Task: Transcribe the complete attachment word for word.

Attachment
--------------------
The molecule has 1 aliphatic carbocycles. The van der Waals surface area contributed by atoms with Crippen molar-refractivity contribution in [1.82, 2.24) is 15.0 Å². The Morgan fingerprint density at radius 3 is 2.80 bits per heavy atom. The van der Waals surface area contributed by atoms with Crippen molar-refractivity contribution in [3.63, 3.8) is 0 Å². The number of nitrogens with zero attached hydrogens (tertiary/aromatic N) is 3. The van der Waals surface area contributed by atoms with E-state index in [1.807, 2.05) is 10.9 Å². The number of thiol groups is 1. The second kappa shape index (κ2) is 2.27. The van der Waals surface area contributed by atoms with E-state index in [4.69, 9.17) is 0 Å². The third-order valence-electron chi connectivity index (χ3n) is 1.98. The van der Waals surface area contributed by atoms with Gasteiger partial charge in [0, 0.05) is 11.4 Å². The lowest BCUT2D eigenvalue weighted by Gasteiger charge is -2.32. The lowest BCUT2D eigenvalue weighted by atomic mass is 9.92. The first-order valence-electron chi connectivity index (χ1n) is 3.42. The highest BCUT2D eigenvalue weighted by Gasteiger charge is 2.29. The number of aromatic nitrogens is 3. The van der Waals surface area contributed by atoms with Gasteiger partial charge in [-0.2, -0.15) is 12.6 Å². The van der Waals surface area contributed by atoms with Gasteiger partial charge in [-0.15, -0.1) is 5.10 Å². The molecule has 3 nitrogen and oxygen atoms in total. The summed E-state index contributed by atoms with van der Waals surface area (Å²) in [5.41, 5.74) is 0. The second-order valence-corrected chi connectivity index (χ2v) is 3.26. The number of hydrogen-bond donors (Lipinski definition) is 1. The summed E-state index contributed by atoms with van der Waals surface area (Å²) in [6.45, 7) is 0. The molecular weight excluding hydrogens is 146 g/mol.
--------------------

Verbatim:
The molecule has 1 aliphatic carbocycles. The van der Waals surface area contributed by atoms with Crippen molar-refractivity contribution in [1.82, 2.24) is 15.0 Å². The Morgan fingerprint density at radius 3 is 2.80 bits per heavy atom. The van der Waals surface area contributed by atoms with Crippen molar-refractivity contribution in [3.63, 3.8) is 0 Å². The number of nitrogens with zero attached hydrogens (tertiary/aromatic N) is 3. The van der Waals surface area contributed by atoms with E-state index in [1.807, 2.05) is 10.9 Å². The number of thiol groups is 1. The second kappa shape index (κ2) is 2.27. The van der Waals surface area contributed by atoms with E-state index in [4.69, 9.17) is 0 Å². The third-order valence-electron chi connectivity index (χ3n) is 1.98. The van der Waals surface area contributed by atoms with Gasteiger partial charge in [0, 0.05) is 11.4 Å². The lowest BCUT2D eigenvalue weighted by Gasteiger charge is -2.32. The lowest BCUT2D eigenvalue weighted by atomic mass is 9.92. The first-order valence-electron chi connectivity index (χ1n) is 3.42. The highest BCUT2D eigenvalue weighted by Gasteiger charge is 2.29. The number of aromatic nitrogens is 3. The van der Waals surface area contributed by atoms with Gasteiger partial charge in [-0.2, -0.15) is 12.6 Å². The van der Waals surface area contributed by atoms with Gasteiger partial charge in [-0.15, -0.1) is 5.10 Å². The molecule has 3 nitrogen and oxygen atoms in total. The summed E-state index contributed by atoms with van der Waals surface area (Å²) in [5.41, 5.74) is 0. The second-order valence-corrected chi connectivity index (χ2v) is 3.26. The number of hydrogen-bond donors (Lipinski definition) is 1. The summed E-state index contributed by atoms with van der Waals surface area (Å²) in [6.45, 7) is 0. The molecular weight excluding hydrogens is 146 g/mol.